In tragedy's aftermath, be the embodiment of scripture

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And now these three remain: faith, hope and love. But the greatest of these is love.
– 1 Corinthians 13:13

The recent unfortunate events that transpired in Sutherland Springs, Texas served as a harrowing reminder that even places of worship are not immune to violence.

We must however remain steadfast in our faith in the face of evil, but also proactive in making sure our daily lives embody what the scriptures preach about loving – and listening – to our fellow man. It’s not enough to offer “thoughts and prayers,” in the aftermath of tragic events. Rev. Herbert Nelson, the Stated Clerk of the PC(USA) attested earlier this week on the organization’s website.

The takeaway from Nelson’s words?

It’s important that we use these instances – ones happening at an alarming rate – to do more than just offer momentary condolences.  Here inside Grace, our associate pastor Judy Dwyer echoed similar sentiments, adding that action through one’s embodiment of Christ’s teaching means so much more than our words could ever express.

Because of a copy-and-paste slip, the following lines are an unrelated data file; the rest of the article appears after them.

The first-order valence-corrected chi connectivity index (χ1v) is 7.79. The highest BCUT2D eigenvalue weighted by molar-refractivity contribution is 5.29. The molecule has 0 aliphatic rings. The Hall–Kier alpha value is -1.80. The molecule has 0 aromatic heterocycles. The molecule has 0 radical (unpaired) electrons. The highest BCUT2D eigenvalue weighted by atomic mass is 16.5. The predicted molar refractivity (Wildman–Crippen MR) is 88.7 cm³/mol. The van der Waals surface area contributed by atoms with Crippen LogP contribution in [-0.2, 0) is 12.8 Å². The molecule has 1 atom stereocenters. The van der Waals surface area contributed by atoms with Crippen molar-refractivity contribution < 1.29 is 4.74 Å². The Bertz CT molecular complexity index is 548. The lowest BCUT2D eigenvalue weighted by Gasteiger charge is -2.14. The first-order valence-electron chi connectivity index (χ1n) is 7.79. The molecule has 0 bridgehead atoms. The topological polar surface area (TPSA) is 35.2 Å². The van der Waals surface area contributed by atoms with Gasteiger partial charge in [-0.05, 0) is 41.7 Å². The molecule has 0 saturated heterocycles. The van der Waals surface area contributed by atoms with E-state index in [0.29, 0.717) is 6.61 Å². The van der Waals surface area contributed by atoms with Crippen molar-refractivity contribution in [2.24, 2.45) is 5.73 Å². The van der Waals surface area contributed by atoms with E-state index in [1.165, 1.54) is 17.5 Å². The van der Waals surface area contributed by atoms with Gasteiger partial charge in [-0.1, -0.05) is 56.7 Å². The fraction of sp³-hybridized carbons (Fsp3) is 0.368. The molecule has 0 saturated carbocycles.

“It is easy for those of us who have never experienced this kind of trauma to stand on the fringes and quote scripture. To do that, however, is to reduce the events in Sutherland Springs to just one more story about gun violence, and scripture to meaningless blather.”

Instead, Rev. Judy proposed the following:

Better to embody scripture by loving our neighbor: listening to what hurts them, challenging unjust systems, and working to change lives. Better to live as if we believe that there is more to life than death. Better to listen for that still, small voice of God that speaks louder than all the atrocious things human beings do to one another. Whatever, whomever, wherever we fear, God is greater. God will wipe away every tear and, in due time, restore what has been lost. It may not look like what has passed, but God will do a new thing.”


Continue to show compassion, faith and strength in Christ, yourself and your fellow man and you’ll have enough solace to never feel the urge to offer just momentary thoughts and prayers in tragedy.

This article was written by Kerith Gabriel. Contact Kerith at